Day trader working in office

Day Trading

Day trading means taking advantage of same-day price fluctuations in stocks, futures, or forex. Learn more about becoming a day trader, reading charts and trading strategies.

Your Guide to Day Trading

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Day Trading Basics and Tips
Frequently Asked Questions
  • How do you start day trading?

    To become a day trader you’ll first need to decide what markets– stocks, commodities or futures– you want to trade in and how much capital you need. You’ll need proper equipment and access to a trading platform. Day traders can see big price swings so you’ll need strategies like the 1% risk rule to manage risk. Lastly, you should practice trades using a demo account before jumping into live markets.

  • How can I make money day trading?

    Its not easy to make money day trading and most day traders end up with a net loss. While other factors may influence the outcomes of your trades, statistically speaking, your success depends upon four numbers– how much risk you take on, how much you profit from winning trades, how many trades you make and how many of those you end up winning. Its more important to find the right balance of those factors with a higher amount of capital.

  • How do you read a candlestick chart for day trading?

    On a candlestick chart, each candlestick indicates the open, high, low, and close price for the time frame the trader has chosen. The top or bottom of the candlestick indicates the open price, depending on whether the asset moves higher or lower during the period. Thin lines above and below the candlestick– wicks or shadows—represent the movements above and below the open and close prices.

  • How do I pick stocks for day trading?

    Best day trading stocks are those that have price volatility and robust trade volume. Volatility allows traders to take advantage of price movements while trade volume provides the opportunity to get in and out of positions quickly. You could trade on the stock’s price range over a defined time period or utilize a trending strategy to trade its general price direction.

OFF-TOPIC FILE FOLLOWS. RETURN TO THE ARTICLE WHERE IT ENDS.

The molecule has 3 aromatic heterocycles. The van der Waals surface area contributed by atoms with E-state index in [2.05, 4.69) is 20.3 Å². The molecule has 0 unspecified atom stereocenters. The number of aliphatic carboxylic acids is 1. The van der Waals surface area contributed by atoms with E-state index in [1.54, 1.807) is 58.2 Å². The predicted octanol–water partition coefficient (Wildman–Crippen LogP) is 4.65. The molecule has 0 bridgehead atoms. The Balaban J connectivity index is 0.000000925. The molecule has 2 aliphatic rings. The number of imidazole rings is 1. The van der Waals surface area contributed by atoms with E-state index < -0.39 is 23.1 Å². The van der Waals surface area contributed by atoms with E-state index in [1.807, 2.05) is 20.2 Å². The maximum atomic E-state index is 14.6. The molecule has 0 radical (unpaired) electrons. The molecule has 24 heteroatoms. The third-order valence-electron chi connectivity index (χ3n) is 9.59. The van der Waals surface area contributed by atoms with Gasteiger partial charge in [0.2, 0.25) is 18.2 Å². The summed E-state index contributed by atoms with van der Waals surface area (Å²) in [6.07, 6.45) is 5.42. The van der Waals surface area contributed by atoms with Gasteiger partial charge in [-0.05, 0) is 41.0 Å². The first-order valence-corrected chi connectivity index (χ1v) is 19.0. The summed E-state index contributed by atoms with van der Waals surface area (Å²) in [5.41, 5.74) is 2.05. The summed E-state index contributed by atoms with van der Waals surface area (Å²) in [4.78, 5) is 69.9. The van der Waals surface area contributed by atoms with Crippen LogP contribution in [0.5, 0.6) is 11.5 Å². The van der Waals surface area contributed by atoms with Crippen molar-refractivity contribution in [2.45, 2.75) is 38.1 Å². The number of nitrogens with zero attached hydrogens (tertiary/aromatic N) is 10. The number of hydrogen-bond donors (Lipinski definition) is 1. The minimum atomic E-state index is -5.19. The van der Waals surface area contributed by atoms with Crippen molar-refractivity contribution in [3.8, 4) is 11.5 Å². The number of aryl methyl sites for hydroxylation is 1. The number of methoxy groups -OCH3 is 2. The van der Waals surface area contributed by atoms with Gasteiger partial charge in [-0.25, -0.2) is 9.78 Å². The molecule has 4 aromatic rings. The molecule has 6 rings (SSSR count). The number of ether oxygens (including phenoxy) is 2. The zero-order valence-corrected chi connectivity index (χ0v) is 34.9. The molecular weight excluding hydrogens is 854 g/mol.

• How can I practice day trading?

    If you’re starting out, consider practicing your strategies using a demo account or a trading simulator. You can find those at your brokerage or a trading platform such as NinjaTrader. Its an easy way to hone your skills without risking your money. It is recommended for amateur day traders to practice for at least three months with profitable demo performance before transitioning into live markets.

  • What is day trading vs. swing trading?

    Day trading and swing trading are both fast paced trading strategies, but there are some key differences. Day traders may open and close multiple positions within the same day. Swing traders have a short to medium-term horizon with trades that take place over days, weeks or months. That means day trading has greater potential for risk and rewards and requires more active trader involvement.

  • What is forex day trading?

    Day traders can trade currency pairs in the foreign exchange (forex markets). Unlike day trading equities, there are no minimum capital requirements for forex day trading, and you could start with as little as $100. Forex markets are open 24-hours and offer higher leverage opportunities, but that also makes them more volatile with potential for substantial losses.

  • What is pattern day trading?

    According to FINRA, a pattern day trader is someone who executes four or more day trades in five business days that exceed 6% of the total trades in their margin account. Pattern day traders are required to maintain a minimum $25,000 in the margin account they place their day trades in but they may trade up to four times the maintenance margin excess. Brokers may levy additional requirements.

Key Terms

Explore Day Trading

Futures trader placing orders on a smartphone
Profile of the S&P 500 (ES) Futures Market
Pros and cons of free real-time stock charts. Pros: Real-time Excellent backup data source Great training tool for new traders Cons: Unofficial Usually comes from sole data provider Isn’t guaranteed for accuracy or timeliness
Best Free Real-Time Stock Charts
common trading terms you should know: bear(ish), short(ing), long (going long), bull(ish)
Definitions of Long, Short, Bullish, and Bearish